x. end function v = f(x. y+k2/2).0000.5000. If is independent of. y+k3). y+k1/2).y). fprintf ('Step 0: x=%12. y=%12.y) v=x+y. y = y + (k1+2*k2+2*k3+k4)/6. k4 = h*f(x+h. In averaging the four increments.x. 2 k  k 3 is again the increment based on the slope at the midpoint.4f. x = x + h. y = 2. i.219063043594360 Step 4: x = 2. for i=1:4 k1 = h*f(x.075955485925078 43 . using y  .8f. PROGRAM IN SCILAB function rungekutta h=0.076019287109375 Step 3: x = 1.00000000. k3 = h*f(x+h/2. so that the differential equation is equivalent to a simple integral. x=0. y = 8.5000. 2  k 4 is the increment based on the slope at the end of the interval. but now using y  2 . fprintf('Step %d: x = %6.0000. using y  k 3 . y = 0.50000000 Step 1: x = 0. y = 0. then RK4 is Simpson's rule. while the total accumulated error is order. y=0.075955485925078 RESULT The value of y at x=2 using the Runge Kutta method in SCILAB was found to be 8. k1  k 2 is the increment based on the slope at the midpoint of the interval. y).y).972656250000000 Step 2: x = 1.5. meaning that the local truncation error is on the order of . OUTPUT Step 0: x 0. y = 4. The RK4 method is a fourth-order method.8f\n'.15f\n'. y = %18.5. greater weight is given to the increments at the midpoint. k2 = h*f(x+h/2.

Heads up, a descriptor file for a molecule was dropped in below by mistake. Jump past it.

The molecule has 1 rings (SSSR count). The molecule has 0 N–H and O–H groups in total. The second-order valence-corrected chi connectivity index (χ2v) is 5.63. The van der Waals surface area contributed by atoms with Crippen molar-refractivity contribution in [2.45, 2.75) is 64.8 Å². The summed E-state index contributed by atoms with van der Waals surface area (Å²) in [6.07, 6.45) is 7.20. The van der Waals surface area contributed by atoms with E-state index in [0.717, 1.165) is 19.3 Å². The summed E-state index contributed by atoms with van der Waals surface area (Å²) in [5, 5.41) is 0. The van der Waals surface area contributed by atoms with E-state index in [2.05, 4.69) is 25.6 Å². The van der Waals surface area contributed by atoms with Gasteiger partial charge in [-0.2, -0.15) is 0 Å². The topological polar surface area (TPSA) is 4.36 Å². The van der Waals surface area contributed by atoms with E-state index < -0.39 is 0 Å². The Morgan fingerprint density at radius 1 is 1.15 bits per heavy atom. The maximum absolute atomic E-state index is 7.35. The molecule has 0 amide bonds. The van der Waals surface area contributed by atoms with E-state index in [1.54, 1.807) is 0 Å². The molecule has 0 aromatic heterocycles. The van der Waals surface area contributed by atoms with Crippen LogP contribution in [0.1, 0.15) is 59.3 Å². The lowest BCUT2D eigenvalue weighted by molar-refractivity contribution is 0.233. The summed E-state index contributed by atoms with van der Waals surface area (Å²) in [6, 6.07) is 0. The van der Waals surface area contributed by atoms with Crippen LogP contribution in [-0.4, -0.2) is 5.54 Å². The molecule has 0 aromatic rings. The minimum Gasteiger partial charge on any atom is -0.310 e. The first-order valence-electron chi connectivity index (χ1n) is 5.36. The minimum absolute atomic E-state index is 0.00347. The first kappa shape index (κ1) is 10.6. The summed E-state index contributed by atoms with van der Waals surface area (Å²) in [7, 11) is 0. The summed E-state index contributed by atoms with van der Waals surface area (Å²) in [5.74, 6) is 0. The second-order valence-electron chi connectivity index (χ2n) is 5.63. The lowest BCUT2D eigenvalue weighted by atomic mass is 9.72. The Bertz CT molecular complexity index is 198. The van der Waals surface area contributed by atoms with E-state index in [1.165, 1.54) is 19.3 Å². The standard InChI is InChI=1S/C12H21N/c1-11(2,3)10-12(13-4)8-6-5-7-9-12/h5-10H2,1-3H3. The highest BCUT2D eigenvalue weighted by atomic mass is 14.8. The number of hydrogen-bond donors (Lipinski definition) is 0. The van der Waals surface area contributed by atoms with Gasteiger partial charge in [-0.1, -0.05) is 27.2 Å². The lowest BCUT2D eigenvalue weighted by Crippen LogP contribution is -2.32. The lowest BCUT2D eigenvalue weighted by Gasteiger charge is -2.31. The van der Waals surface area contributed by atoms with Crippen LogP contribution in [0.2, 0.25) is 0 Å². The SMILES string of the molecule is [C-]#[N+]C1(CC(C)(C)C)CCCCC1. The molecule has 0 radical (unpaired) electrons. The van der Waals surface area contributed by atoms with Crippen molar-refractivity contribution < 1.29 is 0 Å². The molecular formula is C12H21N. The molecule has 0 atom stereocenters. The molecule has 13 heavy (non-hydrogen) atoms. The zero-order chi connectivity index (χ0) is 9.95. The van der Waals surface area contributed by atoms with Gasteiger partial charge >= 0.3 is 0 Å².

Applications in stability of structures and earthquake engineering and structural dynamics. 3. What is the difference between 2nd order and 4th order RK method? 4. 5. What are Semi-implicit additive RK methods? 3. Write down equations for the 4th order RK method. 4. 2. Define The Euler and Improved Euler Methods. What is the difference between Euler’s method and RK method? 44 . To solve the Schrodinger equation for hydrogen and positronium atoms 2. 5. APPLICATIONS: 1. To solve the problem of initial and boundary conditions.CONCLUSION Runge Kutta method was successfully studied using SCILAB. To solve nonlinear partial differential equations. VIVA QUESTIONS: 1. It is helpful in estimating the Force-Deformation behavior in the non-linear range in the field of structural engineering.